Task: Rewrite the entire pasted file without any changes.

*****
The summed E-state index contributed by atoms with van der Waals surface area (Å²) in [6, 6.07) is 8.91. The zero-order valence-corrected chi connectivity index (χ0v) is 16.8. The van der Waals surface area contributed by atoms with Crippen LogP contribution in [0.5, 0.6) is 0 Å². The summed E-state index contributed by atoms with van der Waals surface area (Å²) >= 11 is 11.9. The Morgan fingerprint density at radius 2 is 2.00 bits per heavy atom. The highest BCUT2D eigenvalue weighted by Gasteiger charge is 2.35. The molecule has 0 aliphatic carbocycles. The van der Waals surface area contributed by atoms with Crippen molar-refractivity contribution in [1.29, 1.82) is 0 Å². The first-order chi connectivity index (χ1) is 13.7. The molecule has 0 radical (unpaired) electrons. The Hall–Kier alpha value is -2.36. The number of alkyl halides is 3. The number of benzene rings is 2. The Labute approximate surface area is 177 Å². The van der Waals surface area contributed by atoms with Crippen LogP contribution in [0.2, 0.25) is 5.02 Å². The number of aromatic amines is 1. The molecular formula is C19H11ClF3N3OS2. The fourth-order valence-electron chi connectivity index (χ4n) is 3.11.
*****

The summed E-state index contributed by atoms with van der Waals surface area (Å²) in [6, 6.07) is 8.91. The zero-order valence-corrected chi connectivity index (χ0v) is 16.8. The van der Waals surface area contributed by atoms with Crippen LogP contribution in [0.5, 0.6) is 0 Å². The summed E-state index contributed by atoms with van der Waals surface area (Å²) >= 11 is 11.9. The Morgan fingerprint density at radius 2 is 2.00 bits per heavy atom. The highest BCUT2D eigenvalue weighted by Gasteiger charge is 2.35. The molecule has 0 aliphatic carbocycles. The van der Waals surface area contributed by atoms with Crippen molar-refractivity contribution in [1.29, 1.82) is 0 Å². The first-order chi connectivity index (χ1) is 13.7. The molecule has 0 radical (unpaired) electrons. The Hall–Kier alpha value is -2.36. The number of alkyl halides is 3. The number of benzene rings is 2. The Labute approximate surface area is 177 Å². The van der Waals surface area contributed by atoms with Crippen LogP contribution in [0.2, 0.25) is 5.02 Å². The number of aromatic amines is 1. The molecular formula is C19H11ClF3N3OS2. The fourth-order valence-electron chi connectivity index (χ4n) is 3.11.